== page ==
With Passover, Easter, the Masters and the old Dinah Shore tournament coming up quickly, this is as good a time as any to report on something that doesn’t garner much attention, and with good reason: Jewish accomplishment in professional golf.
To generalize, Jews have done well in certain fields. Physics, for instance. (Einstein, Bohr, Oppenheimer.) And comedy. (Benny, Brooks, Seinfeld.) Tom Watson, whose son and daughter from his first wife, Linda Rubin, are Jewish, once pointed out to me that Jews do well in backgammon. Who knew?
With all due respect to Bruce Fleisher, winner of the 1968 U.S. Amateur, professional golf has not been a hotbed of Jewish excellence. Yes, there’s Amy Alcott, the LPGA star and Hall of Famer. But what do you do with Corey Pavin, who grew up Jewish but in his Tour prime became a born-again Christian? Ditto for putting whiz Morris Hatalsky.
I used to wonder about Al Geiberger, until I caddied for him. Nice, nice man. But to cite Adam Sandler, singing about George Steinbrenner: not a Jew. Sandler goes on: “But guess who is? Hall of Famer Rod Carew!”
So where is professional golf’s Rod Carew?
Time will tell, but we may be entering a new Golden Age of Jewish Golfers. I am surprised that Daniel Berger, after his runner-up finish at Honda and that double-eagle he made last week at Bay Hill, has not been vetted by the website Jew or Not Jew. Danny’s father, Jay, the former pro tennis player, was inducted into the National Jewish Sports Hall of Fame just last year. Is Danny Berger Jewish? I don’t know, but he could pass.
There is an LPGA rookie named Laetitia Beck, a Duke grad who wears the Israeli flag (she’s Israeli) not on her sleeve but on her shoes. She had a top 30 in the Australian Open. It’s a start.
Then there’s David Lipsky, a Californian of Korean descent who won the Asian tour’s Order of Merit last year and competed at the World Golf Championship this month at Doral with an American flag next to his name.
Also at Doral, and flying the flag in a manner of speaking at Doral, was Alexander Levy, a Jewish Frenchman who was born in California. Levy won in China and Portugal last year. Talk about your wandering golfer. Naturally, he has a Spanish nickname: El Toro. The Bull. There have been boxers with that nickname, and mobsters. But never a Jewish golfer from France.
Could Lipsky and Levy do for Jewish professional golf what Jonathan Kaye and Skip Kendall did back in the day? Kendall, after all, won four times on the Nationwide tour. He turned 50 last year. Fleisher killed it on the Senior tour. Maybe Kendall will too. In terms of success on the PGA Tour, the gold standard, of course, is Kaye, a two-time winner. Unless you count Pavin.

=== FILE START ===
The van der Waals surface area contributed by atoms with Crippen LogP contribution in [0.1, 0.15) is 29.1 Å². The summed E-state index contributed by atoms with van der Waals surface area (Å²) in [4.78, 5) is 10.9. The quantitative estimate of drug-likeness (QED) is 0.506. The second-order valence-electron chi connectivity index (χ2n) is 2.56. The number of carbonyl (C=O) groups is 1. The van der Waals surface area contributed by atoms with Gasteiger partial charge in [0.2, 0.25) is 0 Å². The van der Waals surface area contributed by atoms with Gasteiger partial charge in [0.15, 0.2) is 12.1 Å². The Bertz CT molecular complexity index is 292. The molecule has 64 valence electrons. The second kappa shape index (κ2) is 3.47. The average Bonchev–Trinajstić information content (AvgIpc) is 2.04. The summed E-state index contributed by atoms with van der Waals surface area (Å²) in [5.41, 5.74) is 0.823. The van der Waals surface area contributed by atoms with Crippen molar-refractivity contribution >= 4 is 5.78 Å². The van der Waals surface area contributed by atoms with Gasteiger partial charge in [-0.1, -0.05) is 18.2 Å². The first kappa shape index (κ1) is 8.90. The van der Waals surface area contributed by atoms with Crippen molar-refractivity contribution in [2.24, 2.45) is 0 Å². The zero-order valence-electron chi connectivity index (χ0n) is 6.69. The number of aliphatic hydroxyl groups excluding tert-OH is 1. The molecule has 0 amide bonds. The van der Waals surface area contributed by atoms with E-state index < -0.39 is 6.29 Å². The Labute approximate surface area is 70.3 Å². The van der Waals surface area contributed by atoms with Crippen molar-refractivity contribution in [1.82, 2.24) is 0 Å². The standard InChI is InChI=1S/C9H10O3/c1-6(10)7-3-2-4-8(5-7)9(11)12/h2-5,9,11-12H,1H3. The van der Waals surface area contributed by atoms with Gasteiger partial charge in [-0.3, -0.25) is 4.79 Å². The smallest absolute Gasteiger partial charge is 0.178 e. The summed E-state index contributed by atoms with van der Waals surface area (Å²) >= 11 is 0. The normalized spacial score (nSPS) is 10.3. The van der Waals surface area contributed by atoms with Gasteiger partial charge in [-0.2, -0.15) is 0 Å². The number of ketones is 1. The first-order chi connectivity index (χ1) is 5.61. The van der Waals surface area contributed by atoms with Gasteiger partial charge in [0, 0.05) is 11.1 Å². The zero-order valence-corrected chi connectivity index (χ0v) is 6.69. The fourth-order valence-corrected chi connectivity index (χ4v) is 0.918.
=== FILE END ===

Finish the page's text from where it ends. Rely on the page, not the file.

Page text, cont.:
I once saw Pavin at Hilton Head on an Easter Sunday that overlapped with Passover. I asked him, “Do you accept multiple holiday greetings today?”
“Of course!” he said.
Of course, among current players, the High Priestess of Jewish Golf is now, and has been for a while, Morgan Pressel, niece of tennis player Aaron Krickstein and coached for years by Aaron’s father, Herb, a retired surgeon in Boca Raton, Fla. Pressel was such a dominating junior golfer and she’s been a name in the game for so long that it’s hard to believe she’s only 26 and that she only has two LPGA wins. But that’s two more than any other current Jewish LPGA golfer.
The chances of her catching Amy Alcott — with her 29 LPGA wins — seems slim, to say the least. What a career! Alcott won her first in ’75 and her last in ’91. She didn’t need any help. She was the Golden Age all by herself. She won the Dinah Shore — the Kraft Nabisco, if you must — three times, in ’83, ’88 and ’91. (Of course, Dinah Shore herself was Jewish.) This year, the Kraft Nabisco will be played the week before the Masters. Keep your eye on Laetitia Beck’s shoes.
As for Jewish representation in this year’s Masters, the wait for next year has begun.
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